Your Monday Reality Check: Happy for Turgeon but hardly sympathetic

February 18, 2013 | Glenn Clark

In the immediacy of the comments, fans on Twitter raced to take outrage at the idea that Maryland fans would single out a coaches’ son to voice their frustration. In listening live and watching the comments again, I got much more of a feeling that Turgeon’s family overheard comments directed at the coach in the team’s frustrating 80-69 home loss to Virginia the previous Sunday.

The difference is negligible in the scope of my overall point, but I feel it necessary to state that if Maryland fans did indeed single out one of Turgeon’s family members to express their displeasure, it is simply unacceptable. I do not want that to be lost in what I’ll say next.

It is important however to state that Mark Turgeon’s biggest concern from the University of Maryland fanbase should not be frustration but instead apathy. It is imperative he remember that as he continues his tenure in College Park.

College Park is a VASTLY different place than the areas Turgeon is most familiar with in his career. Originally from Topeka, Turgeon has played and coached in areas that are much more college sports-dominated (including Kansas, Wichita State and Texas A&M). In such areas, the attention of sports fans and media alike is fixed solely on college sports programs, in a way insulating coaches and players.

The same cannot be said about College Park. Situated between one of the largest markets in the country (Washington) and a pro-centric Top 25 market (Baltimore), Maryland has the potential to get lost between the Super Bowl winning Ravens and four more pro teams coming off playoff seasons (Orioles, Nationals, Redskins, Capitals) plus the NBA Wizards.

Turgeon’s concern cannot be about whether or not fans get frustrated with him or his program. His fear must be that at some point Maryland suffers a disappointing loss but there isn’t a rabid fanbase there to even voice their displeasure.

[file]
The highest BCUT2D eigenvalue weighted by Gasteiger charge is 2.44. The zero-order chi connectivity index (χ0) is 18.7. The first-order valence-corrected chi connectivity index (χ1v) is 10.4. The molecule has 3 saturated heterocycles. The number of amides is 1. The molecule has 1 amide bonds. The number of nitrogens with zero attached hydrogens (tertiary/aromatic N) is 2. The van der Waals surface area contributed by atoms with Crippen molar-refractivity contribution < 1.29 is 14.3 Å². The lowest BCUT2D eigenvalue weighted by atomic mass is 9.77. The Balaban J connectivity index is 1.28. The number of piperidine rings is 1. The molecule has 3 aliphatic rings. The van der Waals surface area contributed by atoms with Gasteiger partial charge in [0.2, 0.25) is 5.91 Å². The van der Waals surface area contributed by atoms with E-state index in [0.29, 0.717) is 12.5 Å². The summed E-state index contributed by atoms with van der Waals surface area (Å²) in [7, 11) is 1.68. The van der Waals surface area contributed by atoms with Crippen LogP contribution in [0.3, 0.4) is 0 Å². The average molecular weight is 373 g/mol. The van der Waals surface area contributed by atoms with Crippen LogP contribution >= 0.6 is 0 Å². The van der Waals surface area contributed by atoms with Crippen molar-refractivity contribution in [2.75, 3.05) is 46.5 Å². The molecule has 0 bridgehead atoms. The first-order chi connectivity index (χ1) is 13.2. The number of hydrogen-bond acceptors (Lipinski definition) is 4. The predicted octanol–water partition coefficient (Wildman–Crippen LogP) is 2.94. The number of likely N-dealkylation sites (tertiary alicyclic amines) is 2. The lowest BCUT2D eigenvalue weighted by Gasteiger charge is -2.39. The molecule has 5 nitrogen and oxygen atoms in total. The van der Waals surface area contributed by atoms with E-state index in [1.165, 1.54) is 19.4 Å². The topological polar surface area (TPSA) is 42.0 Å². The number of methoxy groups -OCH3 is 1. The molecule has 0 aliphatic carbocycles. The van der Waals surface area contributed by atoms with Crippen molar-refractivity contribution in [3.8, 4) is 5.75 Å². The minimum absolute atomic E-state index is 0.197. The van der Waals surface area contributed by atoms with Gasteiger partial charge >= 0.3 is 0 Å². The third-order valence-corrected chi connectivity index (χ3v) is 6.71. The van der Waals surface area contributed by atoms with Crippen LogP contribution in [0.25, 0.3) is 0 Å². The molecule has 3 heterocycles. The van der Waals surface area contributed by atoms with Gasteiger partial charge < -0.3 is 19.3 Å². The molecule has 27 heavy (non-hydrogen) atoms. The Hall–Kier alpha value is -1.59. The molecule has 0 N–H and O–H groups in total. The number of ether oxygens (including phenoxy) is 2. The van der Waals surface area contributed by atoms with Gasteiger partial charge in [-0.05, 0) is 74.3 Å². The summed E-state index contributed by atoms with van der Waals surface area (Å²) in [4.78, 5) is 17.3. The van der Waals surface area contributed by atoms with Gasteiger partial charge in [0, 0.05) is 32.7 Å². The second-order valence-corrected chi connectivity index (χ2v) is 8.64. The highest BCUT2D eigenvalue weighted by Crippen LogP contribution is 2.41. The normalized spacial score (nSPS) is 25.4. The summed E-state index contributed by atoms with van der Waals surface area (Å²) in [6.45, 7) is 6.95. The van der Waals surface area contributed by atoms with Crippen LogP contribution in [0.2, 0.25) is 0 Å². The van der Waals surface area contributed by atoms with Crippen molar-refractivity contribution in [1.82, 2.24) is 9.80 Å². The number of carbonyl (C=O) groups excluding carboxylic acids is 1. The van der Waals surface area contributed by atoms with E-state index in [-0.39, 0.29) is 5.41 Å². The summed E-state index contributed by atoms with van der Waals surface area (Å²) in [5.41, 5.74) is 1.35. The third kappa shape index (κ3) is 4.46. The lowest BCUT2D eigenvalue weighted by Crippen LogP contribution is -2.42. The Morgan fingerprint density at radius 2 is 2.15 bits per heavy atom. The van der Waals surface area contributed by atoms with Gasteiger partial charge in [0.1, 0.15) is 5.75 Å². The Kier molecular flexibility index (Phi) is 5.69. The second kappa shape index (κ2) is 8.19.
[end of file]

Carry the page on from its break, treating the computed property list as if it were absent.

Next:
The tenor of Turgeon’s postgame press conference left me feeling like what the coach REALLY wanted to say was “this job is hard. I didn’t fully realize that when I accepted it and I’ve learned that since then.”

Turgeon is paid handsomely ($1.9 million per season, second to only Coach K in the conference) to be able to handle fans’ frustration. He’s paid quite well to be able to tell his sons “you’re going to hear some things about daddy that aren’t particularly nice. I promise you it will be okay.”

He HAS to know it is much better than his family never hearing anything at all about daddy. That would likely mean those annual nearly multi-million dollar paydays would have to come to an end.

Maryland experienced an unprecedented level of success under Williams but talk radio callers seemed only to want to talk about Terps hoops in the rare disappointing seasons to say they wanted the coach fired. It’s a fickle place. Coaches and players don’t enjoy the same level of hero worship (away from campus) that they might in the immediate communities at other programs. Mark Turgeon HAS to be able to work with that mentality to succeed in College Park. It really IS hard.